Servos are controlled by sending an electrical pulse of variable width, or pulse width modulation (PWM), through the control wire. There is a minimum pulse, a maximum pulse, and a repetition rate. A servo motor can usually only turn 90° in either direction for a total of 180° movement. The motor’s neutral position is defined as the position where the servo has the same amount of potential rotation in the both the clockwise or counter-clockwise direction. The PWM sent to the motor determines position of the shaft, and based on the duration of the pulse sent via the control wire; the rotor will turn to the desired position. The servo motor expects to see a pulse every 20 milliseconds (ms) and the length of the pulse will determine how far the motor turns. For example, a 1.5ms pulse will make the motor turn to the 90° position. Shorter than 1.5ms moves it in the counter clockwise direction toward the 0° position, and any longer than 1.5ms will turn the servo in a clockwise direction toward the 180° position.

When these servos are commanded to move, they will move to the position and hold that position. If an external force pushes against the servo while the servo is holding a position, the servo will resist from moving out of that position. The maximum amount of force the servo can exert is called the torque rating of the servo. Servos will not hold their position forever though; the position pulse must be repeated to instruct the servo to stay in position.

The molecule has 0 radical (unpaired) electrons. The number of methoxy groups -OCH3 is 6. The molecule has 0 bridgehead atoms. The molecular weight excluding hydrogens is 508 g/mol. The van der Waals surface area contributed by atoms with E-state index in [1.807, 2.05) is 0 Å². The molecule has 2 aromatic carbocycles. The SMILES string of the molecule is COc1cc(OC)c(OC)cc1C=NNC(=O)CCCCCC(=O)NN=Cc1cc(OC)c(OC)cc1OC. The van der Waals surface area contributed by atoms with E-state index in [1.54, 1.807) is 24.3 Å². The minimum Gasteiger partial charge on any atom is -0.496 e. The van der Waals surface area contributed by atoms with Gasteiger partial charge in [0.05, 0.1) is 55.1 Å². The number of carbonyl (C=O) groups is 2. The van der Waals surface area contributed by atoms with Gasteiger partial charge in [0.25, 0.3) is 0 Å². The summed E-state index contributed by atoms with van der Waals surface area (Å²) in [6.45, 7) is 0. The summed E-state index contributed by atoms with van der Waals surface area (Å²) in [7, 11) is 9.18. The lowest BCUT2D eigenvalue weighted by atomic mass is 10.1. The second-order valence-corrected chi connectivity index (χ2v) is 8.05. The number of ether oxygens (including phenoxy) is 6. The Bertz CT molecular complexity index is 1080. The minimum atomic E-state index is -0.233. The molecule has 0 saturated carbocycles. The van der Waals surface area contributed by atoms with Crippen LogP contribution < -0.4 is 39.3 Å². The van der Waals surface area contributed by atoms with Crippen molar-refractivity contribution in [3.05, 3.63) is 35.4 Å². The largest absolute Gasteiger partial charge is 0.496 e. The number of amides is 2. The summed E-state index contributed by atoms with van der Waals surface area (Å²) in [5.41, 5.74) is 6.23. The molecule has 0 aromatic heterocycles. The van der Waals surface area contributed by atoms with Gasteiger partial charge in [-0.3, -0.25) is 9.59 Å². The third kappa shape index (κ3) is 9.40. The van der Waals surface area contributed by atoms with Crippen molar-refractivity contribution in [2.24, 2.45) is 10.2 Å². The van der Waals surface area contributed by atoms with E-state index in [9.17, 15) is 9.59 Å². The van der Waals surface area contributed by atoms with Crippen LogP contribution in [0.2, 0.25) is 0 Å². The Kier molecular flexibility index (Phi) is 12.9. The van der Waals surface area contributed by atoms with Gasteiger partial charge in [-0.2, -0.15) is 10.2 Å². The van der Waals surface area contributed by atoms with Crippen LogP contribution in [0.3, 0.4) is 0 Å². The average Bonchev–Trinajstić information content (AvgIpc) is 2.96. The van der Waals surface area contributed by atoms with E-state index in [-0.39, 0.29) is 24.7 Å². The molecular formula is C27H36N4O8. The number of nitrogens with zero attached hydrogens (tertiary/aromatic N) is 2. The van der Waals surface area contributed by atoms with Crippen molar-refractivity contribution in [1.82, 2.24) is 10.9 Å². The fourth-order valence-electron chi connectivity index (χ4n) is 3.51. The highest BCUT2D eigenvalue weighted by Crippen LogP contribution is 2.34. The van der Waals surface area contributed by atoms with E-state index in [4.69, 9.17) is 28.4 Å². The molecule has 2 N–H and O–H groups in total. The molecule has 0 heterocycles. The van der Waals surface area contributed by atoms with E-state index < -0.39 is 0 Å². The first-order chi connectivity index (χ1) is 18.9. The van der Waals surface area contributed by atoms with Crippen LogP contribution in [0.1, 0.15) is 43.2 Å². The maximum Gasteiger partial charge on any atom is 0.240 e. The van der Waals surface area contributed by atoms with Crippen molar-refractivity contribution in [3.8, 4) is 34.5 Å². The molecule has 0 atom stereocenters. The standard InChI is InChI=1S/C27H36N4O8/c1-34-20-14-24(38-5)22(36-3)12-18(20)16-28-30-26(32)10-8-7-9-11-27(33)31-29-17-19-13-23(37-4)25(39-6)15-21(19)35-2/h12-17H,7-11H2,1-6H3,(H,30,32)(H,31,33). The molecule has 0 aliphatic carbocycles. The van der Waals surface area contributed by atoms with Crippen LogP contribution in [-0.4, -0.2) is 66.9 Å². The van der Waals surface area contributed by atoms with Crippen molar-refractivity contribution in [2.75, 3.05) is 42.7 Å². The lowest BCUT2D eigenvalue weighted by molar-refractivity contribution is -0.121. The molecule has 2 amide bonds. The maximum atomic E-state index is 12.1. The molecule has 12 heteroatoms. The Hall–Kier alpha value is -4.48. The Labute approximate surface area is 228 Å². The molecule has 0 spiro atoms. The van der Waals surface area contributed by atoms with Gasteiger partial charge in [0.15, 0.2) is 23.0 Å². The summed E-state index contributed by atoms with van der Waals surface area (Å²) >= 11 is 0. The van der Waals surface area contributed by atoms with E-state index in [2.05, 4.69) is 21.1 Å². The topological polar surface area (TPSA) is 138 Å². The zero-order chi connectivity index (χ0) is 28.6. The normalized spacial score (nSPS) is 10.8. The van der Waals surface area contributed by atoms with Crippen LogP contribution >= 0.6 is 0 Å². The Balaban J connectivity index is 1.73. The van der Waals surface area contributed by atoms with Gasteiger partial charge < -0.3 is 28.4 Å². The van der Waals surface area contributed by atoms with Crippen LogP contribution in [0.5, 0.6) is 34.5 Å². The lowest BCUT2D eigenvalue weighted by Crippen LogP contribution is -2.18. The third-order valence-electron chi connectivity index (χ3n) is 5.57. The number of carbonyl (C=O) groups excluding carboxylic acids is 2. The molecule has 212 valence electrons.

Types of Servo Motors

There are two types of servo motors – AC and DC. AC servo can handle higher current surges and tend to be used in industrial machinery. DC servos are not designed for high current surges and are usually better suited for smaller applications. Generally speaking, DC motors are less expensive than their AC counterparts. These are also servo motors that have been built specifically for continuous rotation, making it an easy way to get your robot moving. They feature two ball bearings on the output shaft for reduced friction and easy access to the rest-point adjustment potentiometer.

Servo Motor Applications

Servos are used in radio-controlled airplanes to position control surfaces like elevators, rudders, walking a robot, or operating grippers. Servo motors are small, have built-in control circuitry and have good power for their size.

In food services and pharmaceuticals, the tools are designed to be used in harsher environments, where the potential for corrosion is high due to being washed at high pressures and temperatures repeatedly to maintain strict hygiene standards. Servos are also used in in-line manufacturing, where high repetition yet precise work is necessary.